Powerful Presentations Depend On Proper Material, Pattern Of Delivery
Kathy Vass, Marketing Editor
I n the last issue, the power of presentations as a marketing tool was discussed. Presentations come in all types and word counts — from the 30-second elevator speech given when someone asks what your company does to an hour-long educational seminar at an industry conference.
Before one can organize a presentation, material must be chosen. The real charge is choosing what not to use, because there’s always more material than one could ever present in the time allotted. As discussed last month, a common pitfall is trying to cram too much information into a single presentation.
“Presentations For Dummies” is one in the “For Dummies” book series, and a great reference for those who don’t have a lot of presentation experience. It’s also a good refresher for those who are looking for ways to be more effective speakers. A memorable presentation depends on two critical areas — choosing the right material and selecting the right pattern of delivery. Here are a few tips to help you pick the material to make your point:
• Use a variety of materials. A variety of materials makes your presentation more interesting and increases the odds that each member of the audience will find something to remember. Anecdotes, statistics, quotes and real-life examples all are excellent ways to help your audience retain your presentation points.
• Keep the audience in mind. Analyzing your audience before you stand before them is the best way to choose your material and a good way to prevent disaster. You don’t want to talk down to your audience; neither do you want to talk above their heads. Understand what they already know and what they need to know.
• Have some material in reserve. Always have an extra example, statistic or anecdote at the ready. You want to be prepared should you need another example to explain your point. Extra material also is handy for the question and answer session afterwards.
Now that you have your material, it’s time to organize it into a presentation that follows a pattern. Studies show that messages are better understood and interpreted when presented in a pattern. Here are some common patterns used when crafting presentations:
• Chronological: A presentation organized in a past/present/future pattern is easy to follow. This pattern works well, for example, when talking about a series of events in the life of a company or new product development.
• Problem/Solution: With this pattern, you simply state a problem and offer a solution or competing solutions.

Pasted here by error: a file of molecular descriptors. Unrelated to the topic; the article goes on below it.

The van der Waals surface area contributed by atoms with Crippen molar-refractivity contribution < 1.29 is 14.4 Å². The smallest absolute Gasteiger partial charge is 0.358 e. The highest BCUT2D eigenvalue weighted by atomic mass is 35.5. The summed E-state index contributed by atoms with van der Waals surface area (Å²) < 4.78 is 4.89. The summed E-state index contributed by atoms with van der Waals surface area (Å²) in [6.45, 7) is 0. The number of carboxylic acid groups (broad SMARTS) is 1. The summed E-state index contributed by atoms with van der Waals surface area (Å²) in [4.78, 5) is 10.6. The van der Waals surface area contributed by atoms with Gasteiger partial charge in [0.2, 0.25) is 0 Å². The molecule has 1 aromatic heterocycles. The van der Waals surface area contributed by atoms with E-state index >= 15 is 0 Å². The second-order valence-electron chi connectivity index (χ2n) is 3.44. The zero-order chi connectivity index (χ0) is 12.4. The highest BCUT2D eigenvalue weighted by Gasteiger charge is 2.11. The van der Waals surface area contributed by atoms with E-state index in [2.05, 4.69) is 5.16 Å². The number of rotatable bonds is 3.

• Cause/Effect: This pattern works well with scientific presentations. It also is a great pattern to use when talking about profits or losses and what led to them.
• Theory/Practice: This pattern works well when discussing a topic that didn’t quite work out as planned. What sounds good in theory doesn’t always pan out in practice, and this pattern is a good one to use when revealing the gap.
• Catch Phrase or Cliché: For example: “Actions speak louder than words. While we talk a lot about creating a corporate culture of empowered employees, our actions say otherwise.”& amp; amp; amp; amp; amp; amp; amp; amp; amp; amp; lt; /font>
• Break Down A Quote: For example, “Advertising Guru David Ogilvy said, ‘If it doesn’p p p p p p p p p p ; o t sell, it isn’t creative.’ Let’s look at that quote. Does it apply only to our marketing campaigns or to our product lines, as well?”
Divide A Word: Use a word such as “PROFITS” and break it down with each letter
a point in your presentation. For example, “Today we’re talking about PROFIT. P stands for Product. The first factor in realizing our Profit potential is our Product.”
• Physical Location: This pattern works well when talking about happenings in various locations, such as multiple manufacturing facilities, varying geographic sales markets or different target markets for your product lines.
• Topical: This pattern organizes information on a single topic into a logical, common-sense arrangement. This pattern works well for sales training or any other single-topic presentation. September/October 2007